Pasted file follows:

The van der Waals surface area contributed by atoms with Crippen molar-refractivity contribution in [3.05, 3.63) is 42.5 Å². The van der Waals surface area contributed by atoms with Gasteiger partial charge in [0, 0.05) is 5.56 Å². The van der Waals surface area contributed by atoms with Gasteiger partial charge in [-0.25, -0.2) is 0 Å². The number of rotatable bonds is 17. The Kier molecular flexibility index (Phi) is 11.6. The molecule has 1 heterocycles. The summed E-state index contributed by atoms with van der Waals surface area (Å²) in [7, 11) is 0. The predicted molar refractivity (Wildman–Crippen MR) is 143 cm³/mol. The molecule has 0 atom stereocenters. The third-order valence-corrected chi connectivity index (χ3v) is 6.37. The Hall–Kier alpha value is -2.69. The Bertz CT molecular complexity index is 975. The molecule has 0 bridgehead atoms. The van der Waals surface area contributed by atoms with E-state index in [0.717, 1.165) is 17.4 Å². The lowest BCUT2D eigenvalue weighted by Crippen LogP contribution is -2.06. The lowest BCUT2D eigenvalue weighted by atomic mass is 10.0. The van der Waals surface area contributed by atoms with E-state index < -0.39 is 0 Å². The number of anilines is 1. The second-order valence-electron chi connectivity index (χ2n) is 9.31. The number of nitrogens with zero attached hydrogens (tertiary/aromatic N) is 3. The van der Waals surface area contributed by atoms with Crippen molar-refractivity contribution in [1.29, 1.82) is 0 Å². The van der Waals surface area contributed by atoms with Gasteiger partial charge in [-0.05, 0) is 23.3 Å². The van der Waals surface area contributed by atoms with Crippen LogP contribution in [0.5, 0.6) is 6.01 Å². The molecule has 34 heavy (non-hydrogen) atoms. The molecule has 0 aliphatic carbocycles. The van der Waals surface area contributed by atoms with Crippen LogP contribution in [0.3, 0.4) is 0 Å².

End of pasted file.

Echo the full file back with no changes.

The van der Waals surface area contributed by atoms with Crippen molar-refractivity contribution in [3.05, 3.63) is 42.5 Å². The van der Waals surface area contributed by atoms with Gasteiger partial charge in [0, 0.05) is 5.56 Å². The van der Waals surface area contributed by atoms with Gasteiger partial charge in [-0.25, -0.2) is 0 Å². The number of rotatable bonds is 17. The Kier molecular flexibility index (Phi) is 11.6. The molecule has 1 heterocycles. The summed E-state index contributed by atoms with van der Waals surface area (Å²) in [7, 11) is 0. The predicted molar refractivity (Wildman–Crippen MR) is 143 cm³/mol. The molecule has 0 atom stereocenters. The third-order valence-corrected chi connectivity index (χ3v) is 6.37. The Hall–Kier alpha value is -2.69. The Bertz CT molecular complexity index is 975. The molecule has 0 bridgehead atoms. The van der Waals surface area contributed by atoms with E-state index in [0.717, 1.165) is 17.4 Å². The lowest BCUT2D eigenvalue weighted by Crippen LogP contribution is -2.06. The lowest BCUT2D eigenvalue weighted by atomic mass is 10.0. The van der Waals surface area contributed by atoms with E-state index < -0.39 is 0 Å². The number of anilines is 1. The second-order valence-electron chi connectivity index (χ2n) is 9.31. The number of nitrogens with zero attached hydrogens (tertiary/aromatic N) is 3. The van der Waals surface area contributed by atoms with Crippen molar-refractivity contribution in [1.29, 1.82) is 0 Å². The van der Waals surface area contributed by atoms with Gasteiger partial charge in [-0.05, 0) is 23.3 Å². The van der Waals surface area contributed by atoms with Crippen LogP contribution in [0.5, 0.6) is 6.01 Å². The molecule has 34 heavy (non-hydrogen) atoms. The molecule has 0 aliphatic carbocycles. The van der Waals surface area contributed by atoms with Crippen LogP contribution in [0.3, 0.4) is 0 Å².